Housing Policies Still Pin Poor in Baltimore, but Some Escape to Suburbs

Doug Donovan, Baltimore Sun, December 15, 2015

Danielle Hill has a secret, one she shares with dozens of other residents of Baltimore public housing. It goes like this: They don’t live in the city.

Instead, they live in Anne Arundel, Baltimore, Harford and Howard counties, in houses purchased by the Housing Authority of Baltimore City. Thousands more have moved to the counties with special rent subsidies in a companion program.

Hill’s family is among nearly 10,000 black women and children who have moved into overwhelmingly white, prosperous suburbs through a court-ordered relocation program designed to combat the intense inner-city segregation and poverty forged by decades of discrimination.

That relocation program–one of the nation’s largest–has been discreetly rolled out to avoid the political and community opposition that routinely arises to defeat proposals for building subsidized housing in Baltimore’s suburbs. Hill’s Cockeysville townhouse, for example, was purchased by the city through a nonprofit organization based in the suburbs, with little notice to elected Baltimore County officials or the public.

“We did it very much under the radar,” Amy Wilkinson, fair housing director for the Housing Authority of Baltimore City, said of the home purchases. “We met very early on with the county executives. They understood we had to do it. Their request was to make sure [the homes] are really scattered and make sure we do it quietly.”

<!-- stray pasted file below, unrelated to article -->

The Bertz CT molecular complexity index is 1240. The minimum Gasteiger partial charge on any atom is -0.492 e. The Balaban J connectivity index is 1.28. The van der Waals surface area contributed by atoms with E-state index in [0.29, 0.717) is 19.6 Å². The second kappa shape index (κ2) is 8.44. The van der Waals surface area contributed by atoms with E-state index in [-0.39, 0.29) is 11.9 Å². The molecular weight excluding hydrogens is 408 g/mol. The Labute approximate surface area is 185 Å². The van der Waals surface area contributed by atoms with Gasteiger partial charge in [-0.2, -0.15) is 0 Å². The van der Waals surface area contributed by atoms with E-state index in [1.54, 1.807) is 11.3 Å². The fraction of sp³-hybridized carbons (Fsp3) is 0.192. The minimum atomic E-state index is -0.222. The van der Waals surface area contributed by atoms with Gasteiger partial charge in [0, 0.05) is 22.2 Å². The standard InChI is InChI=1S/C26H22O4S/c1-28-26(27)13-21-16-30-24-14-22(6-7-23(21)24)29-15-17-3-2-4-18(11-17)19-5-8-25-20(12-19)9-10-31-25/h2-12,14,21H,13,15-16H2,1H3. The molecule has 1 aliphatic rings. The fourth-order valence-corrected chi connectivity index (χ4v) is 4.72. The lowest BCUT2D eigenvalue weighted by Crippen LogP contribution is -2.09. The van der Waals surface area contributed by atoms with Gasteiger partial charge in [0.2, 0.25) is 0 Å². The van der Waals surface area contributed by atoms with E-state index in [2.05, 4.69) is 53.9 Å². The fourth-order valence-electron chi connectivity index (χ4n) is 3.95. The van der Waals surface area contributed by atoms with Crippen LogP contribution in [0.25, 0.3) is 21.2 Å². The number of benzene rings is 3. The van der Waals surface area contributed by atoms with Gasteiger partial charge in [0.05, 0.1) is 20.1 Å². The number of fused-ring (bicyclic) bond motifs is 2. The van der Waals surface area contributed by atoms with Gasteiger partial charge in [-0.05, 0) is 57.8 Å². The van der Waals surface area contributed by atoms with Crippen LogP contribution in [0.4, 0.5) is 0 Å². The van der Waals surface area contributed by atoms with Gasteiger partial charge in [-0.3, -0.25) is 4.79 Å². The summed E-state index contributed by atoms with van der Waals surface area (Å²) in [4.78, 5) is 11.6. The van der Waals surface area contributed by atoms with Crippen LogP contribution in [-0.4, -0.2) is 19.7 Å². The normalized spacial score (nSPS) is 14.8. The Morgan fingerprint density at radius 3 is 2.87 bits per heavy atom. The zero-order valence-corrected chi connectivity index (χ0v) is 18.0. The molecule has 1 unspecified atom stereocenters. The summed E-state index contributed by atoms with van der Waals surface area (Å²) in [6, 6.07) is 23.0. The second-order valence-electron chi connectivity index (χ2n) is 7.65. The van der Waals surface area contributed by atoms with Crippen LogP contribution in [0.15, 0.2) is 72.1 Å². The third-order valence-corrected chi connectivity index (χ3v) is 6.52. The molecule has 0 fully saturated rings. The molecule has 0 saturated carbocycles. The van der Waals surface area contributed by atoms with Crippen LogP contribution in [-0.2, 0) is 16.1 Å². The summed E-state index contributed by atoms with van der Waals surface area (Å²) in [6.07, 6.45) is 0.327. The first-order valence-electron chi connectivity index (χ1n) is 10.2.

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While local officials in the Baltimore area–one of the most segregated in the nation–have ramped up collaborative efforts to meet federal fair-housing standards, they concede that more needs to be done to provide more affordable homes in prosperous neighborhoods. The need is obvious: More than 100,000 people are on waiting lists for subsidized housing in the region, with Baltimore bearing the biggest burden. Most counties have not taken two steps that advocates say are essential: requiring developers to set aside housing for low-income tenants and prohibiting landlords from refusing to accept tenants with federal rent subsidies.

There are two main components to Baltimore’s “mobility” campaign, which aims to relocate public housing residents to better neighborhoods. Nearly 3,100 participating families, headed almost entirely by single black mothers, have relocated with special subsidies that are designed for high suburban rents; about 1,300 other families will join them over the next three years. Nearly 50 families, including Hill’s, have moved into houses owned by the city housing authority in prosperous county communities; 110 more will soon move to houses in strong city neighborhoods.

Participants in the mobility program receive counseling and other advice on issues ranging from household budgeting to clothing. And despite the large number of families who have moved, the fears most commonly expressed by opponents–rising crime, plummeting property values–have not materialized, research shows.

“Most people don’t even know we’re [in the suburbs],” said Barbara Samuels, managing attorney for the ACLU of Maryland, which helped establish the mobility program after winning a landmark federal fair-housing lawsuit in Baltimore known as Thompson v. Department of Housing and Urban Development. A judge ruled that HUD had violated federal law by not taking a regional approach to desegregating public housing. “We’re not going to advertise it. The most intense opposition comes when a project is proposed. When it’s built and on the ground, you almost never have opposition.”

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